The Download April 14 2022: Kenya's mobile gambling problem and earthquake algorithms – MIT Technology Review

Plus: TikTok created an echo chamber by banning clips from outside Russia
This is today’s edition of The Download, our weekday newsletter that provides a daily dose of what’s going on in the world of technology.
Mobile money has mostly been hugely beneficial for Kenyans. But it has also turbo-charged the country’s sports betting sector.

Since the middle of the last decade, experts and public figures across the African continent have been sounding the alarm over the rising popularity of sports betting. The practice has produced tales of riches, but it has also broken families, consumed college tuitions, and even driven some to suicide.

Nowhere, though, is the craze as acute as it is in Kenya, the country often dubbed Africa’s “Silicon Savannah” for its status as a regional tech powerhouse. But while Kenya’s mobile money revolution has played a well-documented role in encouraging savings and democratizing access to finance, today, it’s easier than ever for those in fragile economic circumstances to squander everything. Read the full story.
—Jonathan W. Rosen
Cities are loud places. Traffic, trains, and machinery generate a lot of noise. While it’s a mere inconvenience much of the time, it can become a deadly problem when it comes to detecting earthquakes. That’s because it’s difficult to discern an approaching earthquake amid all the usual vibrations in bustling cities.

Researchers from Stanford have found a way to get a clearer signal. They’ve created an algorithm trained on tens of thousands of samples of seismic noise in cities. They claim it could improve the detection capacity of earthquake monitoring networks in cities. Places like South America, Mexico, the Mediterranean, Indonesia, and Japan could especially stand to benefit. Read the full story.
—Rhiannon Williams
I’ve combed the internet to find you today’s most fun/important/scary/fascinating stories about technology.
1 TikTok has created a pro-war echo chamber in Russia
While anti-war hashtags and content has disappeared. (WSJ $)
+ Ukraine’s intelligence services are doxxing Russian soldiers. (Wired $)
+ Russians are hiding bombs and landmines across Ukraine. (NYT $)
+ The state of Russia’s trucks suggests its troops are struggling. (CNN
2 Millions are grieving loved ones lost to covid
And their mourning is made even tougher by the public’s desire to “return to normal.” (The Atlantic $)
+ Two omicron subvariants are sweeping across New York state. (NYT $)
+ Pfizer’s booster shot is effective in children aged between 5 and 11. (NYT $)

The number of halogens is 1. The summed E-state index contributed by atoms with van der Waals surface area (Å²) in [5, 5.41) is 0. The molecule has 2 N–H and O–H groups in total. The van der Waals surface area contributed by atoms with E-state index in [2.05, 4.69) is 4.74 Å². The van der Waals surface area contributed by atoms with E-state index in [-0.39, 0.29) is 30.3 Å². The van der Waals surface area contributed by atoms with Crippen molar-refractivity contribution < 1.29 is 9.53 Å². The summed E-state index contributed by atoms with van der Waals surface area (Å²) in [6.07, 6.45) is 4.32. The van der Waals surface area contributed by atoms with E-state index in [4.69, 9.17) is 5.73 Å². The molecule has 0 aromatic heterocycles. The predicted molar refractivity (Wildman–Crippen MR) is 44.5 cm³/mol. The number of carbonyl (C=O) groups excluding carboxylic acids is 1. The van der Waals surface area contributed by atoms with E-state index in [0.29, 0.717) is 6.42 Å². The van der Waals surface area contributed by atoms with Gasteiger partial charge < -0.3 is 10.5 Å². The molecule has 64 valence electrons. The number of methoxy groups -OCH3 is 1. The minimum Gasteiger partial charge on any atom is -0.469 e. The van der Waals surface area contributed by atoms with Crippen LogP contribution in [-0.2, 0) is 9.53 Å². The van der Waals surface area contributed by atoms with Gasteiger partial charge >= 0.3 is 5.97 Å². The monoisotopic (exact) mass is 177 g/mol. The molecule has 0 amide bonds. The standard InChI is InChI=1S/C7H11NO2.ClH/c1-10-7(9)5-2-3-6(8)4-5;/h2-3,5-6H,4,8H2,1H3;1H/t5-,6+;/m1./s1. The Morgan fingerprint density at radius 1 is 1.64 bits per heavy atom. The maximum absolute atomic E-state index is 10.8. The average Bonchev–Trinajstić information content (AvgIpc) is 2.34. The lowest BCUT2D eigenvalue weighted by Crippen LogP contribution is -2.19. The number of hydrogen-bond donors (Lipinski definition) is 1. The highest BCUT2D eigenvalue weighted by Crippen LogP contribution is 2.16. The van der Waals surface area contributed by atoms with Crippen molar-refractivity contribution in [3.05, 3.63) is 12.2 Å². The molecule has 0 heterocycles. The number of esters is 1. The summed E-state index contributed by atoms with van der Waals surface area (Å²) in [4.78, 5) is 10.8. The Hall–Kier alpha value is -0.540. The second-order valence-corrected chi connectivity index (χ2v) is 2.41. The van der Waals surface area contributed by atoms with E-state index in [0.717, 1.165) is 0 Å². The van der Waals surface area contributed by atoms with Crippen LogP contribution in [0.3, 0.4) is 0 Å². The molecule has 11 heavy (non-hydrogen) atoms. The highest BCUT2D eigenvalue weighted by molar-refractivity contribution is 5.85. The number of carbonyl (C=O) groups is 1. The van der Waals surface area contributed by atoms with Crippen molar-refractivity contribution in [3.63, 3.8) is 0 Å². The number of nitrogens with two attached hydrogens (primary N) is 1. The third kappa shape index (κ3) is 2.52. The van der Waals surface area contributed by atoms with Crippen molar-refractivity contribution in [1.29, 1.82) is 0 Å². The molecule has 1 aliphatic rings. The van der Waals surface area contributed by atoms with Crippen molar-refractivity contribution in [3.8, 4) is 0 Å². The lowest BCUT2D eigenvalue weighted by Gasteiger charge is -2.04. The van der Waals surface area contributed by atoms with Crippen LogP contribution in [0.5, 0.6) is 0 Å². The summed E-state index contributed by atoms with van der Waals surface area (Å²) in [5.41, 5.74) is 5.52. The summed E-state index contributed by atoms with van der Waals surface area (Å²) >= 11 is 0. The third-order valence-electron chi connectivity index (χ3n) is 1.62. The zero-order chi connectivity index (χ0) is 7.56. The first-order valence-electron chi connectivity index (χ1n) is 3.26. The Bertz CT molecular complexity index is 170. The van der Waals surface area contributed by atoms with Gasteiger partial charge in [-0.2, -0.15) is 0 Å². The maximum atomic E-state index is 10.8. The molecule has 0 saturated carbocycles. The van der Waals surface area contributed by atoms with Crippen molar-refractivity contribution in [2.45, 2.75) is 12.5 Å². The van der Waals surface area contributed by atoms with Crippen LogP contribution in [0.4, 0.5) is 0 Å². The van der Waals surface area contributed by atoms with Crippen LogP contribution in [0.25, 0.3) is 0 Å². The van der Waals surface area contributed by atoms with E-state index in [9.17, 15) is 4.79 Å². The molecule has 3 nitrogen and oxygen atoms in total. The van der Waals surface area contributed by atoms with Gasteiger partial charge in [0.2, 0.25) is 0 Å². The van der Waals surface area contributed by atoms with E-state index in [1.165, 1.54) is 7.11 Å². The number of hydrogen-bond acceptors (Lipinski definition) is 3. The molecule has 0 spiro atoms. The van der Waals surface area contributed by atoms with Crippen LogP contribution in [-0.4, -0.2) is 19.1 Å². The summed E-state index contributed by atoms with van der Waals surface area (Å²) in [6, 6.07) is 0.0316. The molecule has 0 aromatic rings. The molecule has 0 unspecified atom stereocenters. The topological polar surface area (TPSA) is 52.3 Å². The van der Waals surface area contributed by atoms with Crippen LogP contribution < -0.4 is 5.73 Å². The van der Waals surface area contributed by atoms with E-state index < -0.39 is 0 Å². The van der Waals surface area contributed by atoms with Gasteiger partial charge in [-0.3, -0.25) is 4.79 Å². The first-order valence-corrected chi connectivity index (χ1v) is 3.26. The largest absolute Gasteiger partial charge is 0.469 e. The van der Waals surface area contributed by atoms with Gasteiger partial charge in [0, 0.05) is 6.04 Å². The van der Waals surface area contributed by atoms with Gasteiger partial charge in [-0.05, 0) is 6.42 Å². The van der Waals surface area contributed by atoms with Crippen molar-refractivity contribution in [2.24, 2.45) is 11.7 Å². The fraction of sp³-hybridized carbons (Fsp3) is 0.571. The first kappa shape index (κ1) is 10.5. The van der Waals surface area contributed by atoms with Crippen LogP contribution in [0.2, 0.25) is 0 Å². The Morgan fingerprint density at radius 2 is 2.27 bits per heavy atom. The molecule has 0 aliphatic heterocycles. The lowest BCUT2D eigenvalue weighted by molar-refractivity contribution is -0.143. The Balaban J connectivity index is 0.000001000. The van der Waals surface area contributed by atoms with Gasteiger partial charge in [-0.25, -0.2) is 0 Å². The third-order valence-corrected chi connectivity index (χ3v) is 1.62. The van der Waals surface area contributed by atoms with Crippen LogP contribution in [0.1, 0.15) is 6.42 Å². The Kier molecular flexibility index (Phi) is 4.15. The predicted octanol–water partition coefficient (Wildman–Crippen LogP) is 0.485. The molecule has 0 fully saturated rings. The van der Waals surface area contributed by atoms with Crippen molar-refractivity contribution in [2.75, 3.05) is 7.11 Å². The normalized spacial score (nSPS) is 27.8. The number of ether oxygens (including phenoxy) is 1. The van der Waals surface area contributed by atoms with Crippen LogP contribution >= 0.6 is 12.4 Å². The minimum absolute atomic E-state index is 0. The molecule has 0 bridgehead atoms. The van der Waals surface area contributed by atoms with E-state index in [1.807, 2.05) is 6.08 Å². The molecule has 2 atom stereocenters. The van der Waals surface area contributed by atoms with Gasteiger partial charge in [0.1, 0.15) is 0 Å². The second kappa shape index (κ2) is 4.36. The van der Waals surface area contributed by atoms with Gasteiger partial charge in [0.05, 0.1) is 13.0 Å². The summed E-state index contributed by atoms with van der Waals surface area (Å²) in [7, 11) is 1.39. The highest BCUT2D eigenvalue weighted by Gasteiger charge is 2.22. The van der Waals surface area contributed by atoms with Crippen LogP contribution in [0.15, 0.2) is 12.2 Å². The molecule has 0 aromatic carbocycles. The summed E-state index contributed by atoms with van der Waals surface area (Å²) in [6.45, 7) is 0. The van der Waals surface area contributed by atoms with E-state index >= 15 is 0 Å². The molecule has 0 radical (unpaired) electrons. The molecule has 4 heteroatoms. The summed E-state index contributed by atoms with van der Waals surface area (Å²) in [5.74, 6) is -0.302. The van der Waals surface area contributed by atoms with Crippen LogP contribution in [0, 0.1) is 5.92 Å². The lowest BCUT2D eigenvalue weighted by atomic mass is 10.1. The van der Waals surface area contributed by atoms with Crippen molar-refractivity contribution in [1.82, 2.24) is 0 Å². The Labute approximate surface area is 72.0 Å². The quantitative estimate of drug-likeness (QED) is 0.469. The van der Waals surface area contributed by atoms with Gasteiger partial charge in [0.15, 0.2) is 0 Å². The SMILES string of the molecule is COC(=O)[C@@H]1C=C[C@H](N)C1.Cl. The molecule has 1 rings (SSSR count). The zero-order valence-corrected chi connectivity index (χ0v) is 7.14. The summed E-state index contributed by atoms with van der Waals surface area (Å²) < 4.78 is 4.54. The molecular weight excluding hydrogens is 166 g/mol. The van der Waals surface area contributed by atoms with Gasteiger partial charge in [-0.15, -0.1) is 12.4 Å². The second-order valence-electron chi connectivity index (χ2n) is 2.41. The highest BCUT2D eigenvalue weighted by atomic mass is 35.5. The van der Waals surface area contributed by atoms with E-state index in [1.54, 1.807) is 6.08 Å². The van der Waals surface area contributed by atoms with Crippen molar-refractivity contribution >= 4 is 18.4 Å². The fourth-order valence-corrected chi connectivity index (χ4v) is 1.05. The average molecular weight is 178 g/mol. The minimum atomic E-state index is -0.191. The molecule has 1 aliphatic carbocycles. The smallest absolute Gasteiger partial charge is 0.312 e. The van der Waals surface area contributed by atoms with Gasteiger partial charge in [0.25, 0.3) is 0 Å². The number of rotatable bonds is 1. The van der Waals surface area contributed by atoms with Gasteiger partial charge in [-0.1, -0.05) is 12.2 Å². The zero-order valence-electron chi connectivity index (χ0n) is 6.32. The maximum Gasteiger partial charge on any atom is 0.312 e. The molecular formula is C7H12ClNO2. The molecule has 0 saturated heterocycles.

+ Robot dogs are patrolling Shanghai to ensure residents stick to its lockdown. (FT $)
3 Plastic batteries are cheaper and longer-lasting than lithium-ion
So it makes sense they could store renewable energy on the grid. (TR)
4 Elon Musk has offered to buy 100% of Twitter
He says if his offer is refused, he’s going to reconsider his position as a shareholder. (FT $)
+ It’s been a rollercoaster week for both Musk and the platform. (The Verge)
+ But he’s still being sued over claims he was too slow to disclose his shares in Twitter. (Sky News $)
5 How the joke conspiracy theory Birds Aren’t Real took flight 🦅 
Actual conspiracy theorists seem to really struggle to spot satire. (The Guardian)
+ A Capitol Hill rioter has blamed Trump for ordering him to storm Congress. (NYT $)
6 Mark Zuckerberg wants you to see the metaverse through his AR glasses
He thinks they’ll go on sale in 2024, but even that sounds wildly optimistic. (The Verge
7  A travel influencer wrongly claimed to be the first woman to visit every country
She was, however, the first to boast about it on social media. (WP $)
8 Endangered animals are still being trafficked through Facebook
That’s despite Meta’s promise to crack down on the practice years ago. (The Guardian)
9 At what age should we talk to kids about crypto?
What a question. What a time to be alive. (Vox)
+ The guy who bought an NFT of Jack Dorsey’s first tweet for $2.9 million is struggling to sell it for anything other than a giant loss. (Coindesk)
+ Wikipedia has voted against receiving cryptocurrency donations. (Ars Technica)
+ Soccer clubs and crypto are not a good mix. (FT $)
10 Vending machines may exist until the end of time
They’re mostly unloved, yet relied upon by millions of us every day around the world. (The Guardian)
+ No, please, not an NFT vending machine. (Axios)
“I couldn’t live with myself if I didn’t come. I had to. I couldn’t sleep.”
—An American man tells The Guardian about his decision to travel to Ukraine to fight the Russian invasion.
A place for comfort, fun and distraction in these weird times. (Got any ideas? Drop me a line or tweet ’em at me.)
+ A fascinating look at what could be the world’s oldest dessert, though it won’t be to everyone’s tastes.
+ Whatever you do, watch out for these feisty geese.
+ This Smiths x Flo Rida mashup is living in my head rent-free.
+ If you hate shopping for jeans as much as I do, this guide is a must-read.
+ Wait, what—mushrooms speak to each other!?
+ This marine mammal livestream is healing my soul.+ May your weekend be as chilled as this capybara living its best life with some duck pals.

Even well-meaning attempts to participate in the news can play into bad actors’ campaigns.
The startup promises a fairly-distributed, cryptocurrency-based universal basic income. So far all it's done is build a biometric database from the bodies of the poor.
From pop-up notifications to Facebook ads, campaigners in Ukraine and beyond are using any means necessary to beat Russia’s information firewall.
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